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Living with an accidental honeypot; or, A rise in industrial-scale spam?
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jducoeur
One of the odd side-effects of having owned and used my own domain for a *long* time now is that I wind up with an interesting and sometimes annoying view into the world of Spam. I've had waks.org for well over 20 years, and I used it as my primary email for much of that, as did Jane.

More importantly, we were both great devotees of giving out bespoke addresses to anybody we didn't entirely trust. Hotels get *very* confused when I tell them to use, eg, "radisson@waks.org" as my email address, but it means that I've been able to detect who has bad email security and filter out anything to that address if it gets picked up by the spammers. If you sell your email address list, or are just careless about it, I will know. (As it turns out, political groups tend to be the worst.)

(NB: you can do this in Gmail, at least most of the time, by putting a "+" suffix onto your email address. So if you are actually "joe@gmail.com", you can give out "joe+radisson@gmail.com" -- it'll still go to you, and lets you do smart filtering based on the To: field. Some sites choke on the "+", but it usually works.)

The result is that I have given out hundreds, maybe thousands of email addresses on waks.org over the years, including my legitimate ones, the ones given to vendors, and specialized addresses I've put on websites, like "cookbook@waks.org". And it turns out, that makes waks.org a remarkably effective honeypot for spam.

A "honeypot", in computer security, is something you put out there to lure the bad guys in -- typically some fake data that looks real and appealing, that you use to draw them in and trap them. In this particular case, much of the content of my spambox is *wildly* obvious spam -- not so much because any individual email is conspicuously bad, but because I receive two dozen copies of it to two dozen email addresses.

So for instance, today's biggest example has the subject line "Image[some random number].pdf", and the body "Sent from my Sony Xperia™ smartphone", plus an attached "image" that is, of course, actually a virus. It's unlikely I would fall for such a thing anyway, but I'm certainly less likely to when I have multiple screenfuls of them. Google is smart enough to notice that these contain viruses, and put them into Spam -- I'm downright surprised that they aren't smart enough to notice that there are so many near-identical emails, and just trash-can them. I would far rather they did.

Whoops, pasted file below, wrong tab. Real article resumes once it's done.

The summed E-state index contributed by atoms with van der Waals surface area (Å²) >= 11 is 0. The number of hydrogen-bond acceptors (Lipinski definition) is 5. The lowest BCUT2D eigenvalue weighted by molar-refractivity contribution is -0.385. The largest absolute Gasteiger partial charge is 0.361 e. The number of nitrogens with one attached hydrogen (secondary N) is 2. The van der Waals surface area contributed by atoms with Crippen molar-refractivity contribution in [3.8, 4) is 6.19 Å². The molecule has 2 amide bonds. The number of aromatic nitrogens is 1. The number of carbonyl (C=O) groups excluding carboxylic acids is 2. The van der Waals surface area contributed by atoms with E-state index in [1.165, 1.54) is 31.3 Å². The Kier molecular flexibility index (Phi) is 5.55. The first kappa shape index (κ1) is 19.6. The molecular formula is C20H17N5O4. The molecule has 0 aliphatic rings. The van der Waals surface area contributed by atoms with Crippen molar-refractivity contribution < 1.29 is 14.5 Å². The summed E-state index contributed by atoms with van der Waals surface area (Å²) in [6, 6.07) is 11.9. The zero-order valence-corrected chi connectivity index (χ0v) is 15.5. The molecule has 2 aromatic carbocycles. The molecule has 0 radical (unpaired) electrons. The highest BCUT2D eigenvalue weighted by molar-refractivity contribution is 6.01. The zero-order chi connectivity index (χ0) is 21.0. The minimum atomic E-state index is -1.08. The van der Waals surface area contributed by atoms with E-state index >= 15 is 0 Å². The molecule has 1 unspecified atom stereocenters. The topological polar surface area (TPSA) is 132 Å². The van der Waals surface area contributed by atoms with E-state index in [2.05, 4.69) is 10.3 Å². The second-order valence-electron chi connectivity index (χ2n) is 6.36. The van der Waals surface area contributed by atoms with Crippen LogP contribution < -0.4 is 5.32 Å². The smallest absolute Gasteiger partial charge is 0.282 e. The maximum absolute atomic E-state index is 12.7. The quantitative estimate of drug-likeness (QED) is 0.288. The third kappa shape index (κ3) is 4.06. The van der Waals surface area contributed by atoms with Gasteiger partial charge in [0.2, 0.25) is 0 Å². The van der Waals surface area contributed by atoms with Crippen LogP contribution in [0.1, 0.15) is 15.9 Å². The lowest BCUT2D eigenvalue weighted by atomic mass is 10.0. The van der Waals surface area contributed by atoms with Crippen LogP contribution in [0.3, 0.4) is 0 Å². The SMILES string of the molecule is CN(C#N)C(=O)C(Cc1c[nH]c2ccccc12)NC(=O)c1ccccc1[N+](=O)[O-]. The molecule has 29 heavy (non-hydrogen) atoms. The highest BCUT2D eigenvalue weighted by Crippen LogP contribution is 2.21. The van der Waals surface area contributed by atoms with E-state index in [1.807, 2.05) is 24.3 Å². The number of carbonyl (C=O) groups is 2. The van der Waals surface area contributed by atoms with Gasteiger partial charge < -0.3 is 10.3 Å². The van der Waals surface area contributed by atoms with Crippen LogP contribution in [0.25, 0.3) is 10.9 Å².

I've long been amused at the lack of honor among thieves -- it's been very clear for 10-15 years that some people are simply taking existing waks.org email addresses, modifying them in trivial ways, and reselling them in order to bulk up the lists. For example, caitlin@waks was a real email address, but about ten years ago I started to notice "caitlinn", and then "caitlinnn", or "aitlin" -- non-existent email addresses that somebody invented. (I rather like "ookbook", which sounds like I'm writing about monkeys.) I'd bet good money that that was done simply so that people could sell packages of "ten million email addresses!" and suchlike. Indeed, many of them are even less real -- addresses that look like nothing so much as a cat walking across the keyboard.

The really interesting thing I'm noticing this week, though, is a sudden spike in what I can only describe as industrial-scale spam. There's been an *enormous* uptick in the number of spams landing in my Spambox. Traditionally, I would get ten of something; now, I'm getting a hundred. And they are from all of the above categories -- addresses stolen from vendors, addresses from websites, and the various multilated forms that have gradually come into common use over the years.

I suspect somebody has gotten serious about selling Spam as a Service. This feels like some site has bought up *all* the lists they can find, and opened up an API for blasting out trivial variations of a template to umpteen million addresses at high speed. The virus-laden ones have a straightforward business plan behind them (one thing you learn in financial security is how much spam is all about stealing ACH credentials); the ones that are simply, eg, "Hi ekyz how are you?" are a bit more mysterious, but I assume are attempting to lure a victim into a conversation.

Anyway, just some food for thought. There is one sad consequence of all this: I think it's time for me to turn most of Jane's email addresses off. The various forms of "jane@waks", "caitlin@waks", and so on, have been coming to me over the years, but we're down to well under one legitimate email per year, and a fair number of spams per day. So I think it's time to filter those into the bit-bucket. I will admit, even knowing that it's the sensible thing to do, it's remarkably hard for me to set up those filters...

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